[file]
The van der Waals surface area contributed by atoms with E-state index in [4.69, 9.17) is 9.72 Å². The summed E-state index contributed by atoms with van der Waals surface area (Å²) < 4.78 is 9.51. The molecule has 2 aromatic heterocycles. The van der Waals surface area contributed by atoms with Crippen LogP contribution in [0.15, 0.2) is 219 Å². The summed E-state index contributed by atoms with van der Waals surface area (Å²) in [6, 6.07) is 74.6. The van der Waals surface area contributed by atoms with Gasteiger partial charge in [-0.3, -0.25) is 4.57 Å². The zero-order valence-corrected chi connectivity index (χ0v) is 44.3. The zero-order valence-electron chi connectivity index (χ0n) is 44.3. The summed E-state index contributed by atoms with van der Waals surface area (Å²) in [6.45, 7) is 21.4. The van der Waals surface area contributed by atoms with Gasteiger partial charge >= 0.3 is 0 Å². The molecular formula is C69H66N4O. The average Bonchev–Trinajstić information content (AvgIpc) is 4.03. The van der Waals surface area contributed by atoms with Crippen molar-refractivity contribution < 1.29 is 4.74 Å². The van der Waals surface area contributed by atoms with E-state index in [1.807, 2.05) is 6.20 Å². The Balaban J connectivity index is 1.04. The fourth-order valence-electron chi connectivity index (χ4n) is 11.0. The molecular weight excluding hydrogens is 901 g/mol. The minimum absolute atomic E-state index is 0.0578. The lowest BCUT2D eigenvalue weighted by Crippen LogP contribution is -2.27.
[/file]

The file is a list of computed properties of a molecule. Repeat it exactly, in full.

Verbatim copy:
The van der Waals surface area contributed by atoms with E-state index in [4.69, 9.17) is 9.72 Å². The summed E-state index contributed by atoms with van der Waals surface area (Å²) < 4.78 is 9.51. The molecule has 2 aromatic heterocycles. The van der Waals surface area contributed by atoms with Crippen LogP contribution in [0.15, 0.2) is 219 Å². The summed E-state index contributed by atoms with van der Waals surface area (Å²) in [6, 6.07) is 74.6. The van der Waals surface area contributed by atoms with Gasteiger partial charge in [-0.3, -0.25) is 4.57 Å². The zero-order valence-corrected chi connectivity index (χ0v) is 44.3. The zero-order valence-electron chi connectivity index (χ0n) is 44.3. The summed E-state index contributed by atoms with van der Waals surface area (Å²) in [6.45, 7) is 21.4. The van der Waals surface area contributed by atoms with Gasteiger partial charge >= 0.3 is 0 Å². The molecular formula is C69H66N4O. The average Bonchev–Trinajstić information content (AvgIpc) is 4.03. The van der Waals surface area contributed by atoms with Crippen molar-refractivity contribution < 1.29 is 4.74 Å². The van der Waals surface area contributed by atoms with E-state index in [1.807, 2.05) is 6.20 Å². The Balaban J connectivity index is 1.04. The fourth-order valence-electron chi connectivity index (χ4n) is 11.0. The molecular weight excluding hydrogens is 901 g/mol. The minimum absolute atomic E-state index is 0.0578. The lowest BCUT2D eigenvalue weighted by Crippen LogP contribution is -2.27.